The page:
Apr 27 2012

Please join Alexandra Morton as she kicks off her Shuswap speaking tour in Lumby – everyone welcome!

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Wild salmon activist and marine biologist Dr. Alexandra Morton is on a speaking tour of the Shuswap from May 9 to May 12 with engagements in Lumby, Enderby, Salmon Arm and the North Shuswap.

Bessette Sockeye Spawning - photo Gordon Judd

Bessette Sockeye Spawning - photo Gordon Judd

Not many people outside of Lumby know that Lumby is home to endangered Pacific Coho as well as Sockeye and Chinook runs in Bessette and Duteau Creek. The Middle Shuswap Wild Salmon Society in Lumby hopes to change that with their Annual Salmon Festival to raise awareness of wild salmon and local habitat.

In the fall of 2010, thousands of sockeye returned to the Wilsey Dam and Alexandra Morton was there. She walked the Lumby Salmon Trails and went out to view the proposed fish ladder site at Shuswap Falls.

On May 9th 2012, Alexandra Morton makes her second visit to Lumby and you are invited to join her at the Whitevalley Community Centre – 2250 Shields Ave (doors open at 6:30). Alexandra Morton offers support to all the deeply committed salmon people with information on how we can preserve our heritage.

This event was organized by me as a member of the North Okanagan/Shuswap NDP executive –  we are a new executive with a new vision – working together for change.

The OK Shuswap Greens and the Kalamalka Fly Fishers support Alexandra Morton in all her efforts to protect wild salmon. Thousands of people all across BC walked with Alexandra Morton in her “Get out Migration” and they continue to support her through her Salmon are Sacred website.

On May 10th, Morton will speak in Salmon Arm at the Senior’s 5th Avenue Activity Centre at 7:30 pm for an public event sponsored by Shuswap Environmental Action Society (SEAS), Salmon Arm KAIROS, and the Adams River Salmon Society.

On May 11th, she will be at the Enderby Seniors Hall at 7pm. And on May 12th, outdoor enthusiasts can hike with Morton in Roderick Haig-Brown Provincial Park from 10 until noon and then share a bag lunch until 1 pm at the Interpretive Cabin.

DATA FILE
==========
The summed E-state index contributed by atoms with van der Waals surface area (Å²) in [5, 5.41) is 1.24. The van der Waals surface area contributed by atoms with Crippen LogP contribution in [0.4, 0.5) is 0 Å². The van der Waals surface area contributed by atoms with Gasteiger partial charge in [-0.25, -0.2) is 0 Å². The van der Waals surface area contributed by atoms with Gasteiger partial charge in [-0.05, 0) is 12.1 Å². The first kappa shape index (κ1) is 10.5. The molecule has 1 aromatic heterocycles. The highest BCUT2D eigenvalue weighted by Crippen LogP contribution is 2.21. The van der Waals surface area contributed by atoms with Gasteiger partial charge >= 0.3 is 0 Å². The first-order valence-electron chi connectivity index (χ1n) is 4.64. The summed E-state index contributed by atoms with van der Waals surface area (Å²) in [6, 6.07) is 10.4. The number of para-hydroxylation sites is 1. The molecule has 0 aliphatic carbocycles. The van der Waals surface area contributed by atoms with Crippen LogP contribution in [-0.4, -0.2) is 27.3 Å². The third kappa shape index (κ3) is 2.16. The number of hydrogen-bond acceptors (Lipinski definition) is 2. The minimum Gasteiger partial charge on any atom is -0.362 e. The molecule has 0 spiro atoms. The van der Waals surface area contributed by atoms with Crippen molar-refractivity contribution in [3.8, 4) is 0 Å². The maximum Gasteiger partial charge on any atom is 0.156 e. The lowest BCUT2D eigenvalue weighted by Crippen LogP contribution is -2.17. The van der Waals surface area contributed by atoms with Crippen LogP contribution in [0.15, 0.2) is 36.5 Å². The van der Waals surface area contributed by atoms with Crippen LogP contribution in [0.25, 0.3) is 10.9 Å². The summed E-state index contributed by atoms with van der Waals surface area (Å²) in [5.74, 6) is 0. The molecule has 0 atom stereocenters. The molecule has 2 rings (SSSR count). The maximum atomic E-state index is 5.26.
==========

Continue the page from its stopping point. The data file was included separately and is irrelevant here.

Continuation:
the Adams River flow... photo by Gordon Judd

the Adams River flow...

Background information:
Alexandra Morton began her marine biology career studying captive killer whales at Marineland of the Pacific in Los Angeles and soon realized that in order to learn more about their complex language and behaviour she needed to study these whales in their natural habitat. After moving to the Broughton Archipelago in 1979 to study the orcas, she wrote numerous research papers on the topic. When fish farms began to expand into the area in the late 1980s, the local fishing community turned to her for help.

more info here: http://www.theglobeandmail.com/authors/mark-hume/

Her research then focused on the impact of these farms on wild salmon and soon her papers, published in leading journals such as Science, were warning how sea lice were spreading from farmed Atlantic salmon to wild salmon.

In 2009, Ms Morton went to the B.C. Supreme Court to ask the federal government to uphold their constitutional obligation to manage Federal Water and regulate the fish farm industry. The Courts agreed with Ms Morton – it was an important decision.

Last year Morton provided key testimony to the Cohen Commission, the federal inquiry into the decline of the Fraser River sockeye and her efforts resulted in the province releasing detailed fish farm disease records. Her research has found that salmon anemia, a disease associated with farmed salmon, is present on the West Coast, despite denials by the government.

Most recently, Morton has had tests done on farmed salmon purchased at lower mainland supermarkets that show evidence of a virus associated with heart and skeletal muscle inflammation, another disease that afflicts fish farms in Norway. Consequently, she has put forward a request to have the Cohen Commission inquiry reopened to examine the evidence about the virus, which could be one of the key factors responsible for recent salmon run declines.

“Our government has prioritized the fish feedlot industry and foreign trade over the welfare of wild pacific salmon,” said Dr. Morton. “This could well be the biggest, most ecologically and financially devastating cover-up in the history of our province, she added.

“Shuswap residents are fortunate to have this opportunity to hear Dr. Morton speak about the impacts that the fish feedlot industry is having on the wild salmon that are this region’s most iconic species,” explained Jim Cooperman, president of SEAS.

“We are pleased to help make the tour possible by providing the financial support needed to cover the travel expenses,” said Darlene McBain, president of the Adams River Salmon Society.

“Not only are fish farms likely impacting the health of B.C.’s salmon, they also are impacting those communities that depend on a viable wild salmon fishery, including First Nations,” said Anne Morris, of Salmon Arm KAIROS Committee. “We look forward to learning more about the issues one of Canada’s foremost experts and finding out how we can help,” added Morris.

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